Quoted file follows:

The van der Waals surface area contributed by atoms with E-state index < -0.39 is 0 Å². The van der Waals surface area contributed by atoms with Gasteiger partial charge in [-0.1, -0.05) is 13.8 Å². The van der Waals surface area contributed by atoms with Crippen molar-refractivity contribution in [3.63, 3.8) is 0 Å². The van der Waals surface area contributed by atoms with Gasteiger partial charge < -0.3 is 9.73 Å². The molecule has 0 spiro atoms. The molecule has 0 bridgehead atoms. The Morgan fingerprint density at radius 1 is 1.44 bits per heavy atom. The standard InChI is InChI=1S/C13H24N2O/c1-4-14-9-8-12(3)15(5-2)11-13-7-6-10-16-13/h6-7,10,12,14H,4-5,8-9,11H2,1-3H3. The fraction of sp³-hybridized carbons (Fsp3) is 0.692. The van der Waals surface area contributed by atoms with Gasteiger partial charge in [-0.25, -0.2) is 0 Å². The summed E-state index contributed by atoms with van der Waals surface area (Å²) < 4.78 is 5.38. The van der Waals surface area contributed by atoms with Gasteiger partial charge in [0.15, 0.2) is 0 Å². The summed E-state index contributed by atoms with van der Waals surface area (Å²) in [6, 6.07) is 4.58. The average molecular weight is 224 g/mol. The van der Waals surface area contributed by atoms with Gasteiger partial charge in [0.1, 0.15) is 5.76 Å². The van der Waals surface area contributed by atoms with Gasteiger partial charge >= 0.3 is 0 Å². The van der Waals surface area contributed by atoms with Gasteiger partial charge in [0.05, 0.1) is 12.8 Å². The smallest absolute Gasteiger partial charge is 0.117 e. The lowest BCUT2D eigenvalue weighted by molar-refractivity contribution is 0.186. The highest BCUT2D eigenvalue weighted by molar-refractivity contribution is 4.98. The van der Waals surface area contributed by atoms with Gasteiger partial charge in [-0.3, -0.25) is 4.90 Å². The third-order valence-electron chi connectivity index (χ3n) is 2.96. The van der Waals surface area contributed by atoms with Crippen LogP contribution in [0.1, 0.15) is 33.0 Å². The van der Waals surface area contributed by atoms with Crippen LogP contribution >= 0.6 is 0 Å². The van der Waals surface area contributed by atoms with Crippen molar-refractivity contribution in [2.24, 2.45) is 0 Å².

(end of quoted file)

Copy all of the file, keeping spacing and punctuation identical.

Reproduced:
The van der Waals surface area contributed by atoms with E-state index < -0.39 is 0 Å². The van der Waals surface area contributed by atoms with Gasteiger partial charge in [-0.1, -0.05) is 13.8 Å². The van der Waals surface area contributed by atoms with Crippen molar-refractivity contribution in [3.63, 3.8) is 0 Å². The van der Waals surface area contributed by atoms with Gasteiger partial charge < -0.3 is 9.73 Å². The molecule has 0 spiro atoms. The molecule has 0 bridgehead atoms. The Morgan fingerprint density at radius 1 is 1.44 bits per heavy atom. The standard InChI is InChI=1S/C13H24N2O/c1-4-14-9-8-12(3)15(5-2)11-13-7-6-10-16-13/h6-7,10,12,14H,4-5,8-9,11H2,1-3H3. The fraction of sp³-hybridized carbons (Fsp3) is 0.692. The van der Waals surface area contributed by atoms with Gasteiger partial charge in [-0.25, -0.2) is 0 Å². The summed E-state index contributed by atoms with van der Waals surface area (Å²) < 4.78 is 5.38. The van der Waals surface area contributed by atoms with Gasteiger partial charge in [0.15, 0.2) is 0 Å². The summed E-state index contributed by atoms with van der Waals surface area (Å²) in [6, 6.07) is 4.58. The average molecular weight is 224 g/mol. The van der Waals surface area contributed by atoms with Gasteiger partial charge in [0.1, 0.15) is 5.76 Å². The van der Waals surface area contributed by atoms with Gasteiger partial charge >= 0.3 is 0 Å². The van der Waals surface area contributed by atoms with Gasteiger partial charge in [0.05, 0.1) is 12.8 Å². The smallest absolute Gasteiger partial charge is 0.117 e. The lowest BCUT2D eigenvalue weighted by molar-refractivity contribution is 0.186. The highest BCUT2D eigenvalue weighted by molar-refractivity contribution is 4.98. The van der Waals surface area contributed by atoms with Gasteiger partial charge in [-0.3, -0.25) is 4.90 Å². The third-order valence-electron chi connectivity index (χ3n) is 2.96. The van der Waals surface area contributed by atoms with Crippen LogP contribution in [0.1, 0.15) is 33.0 Å². The van der Waals surface area contributed by atoms with Crippen LogP contribution >= 0.6 is 0 Å². The van der Waals surface area contributed by atoms with Crippen molar-refractivity contribution in [2.24, 2.45) is 0 Å².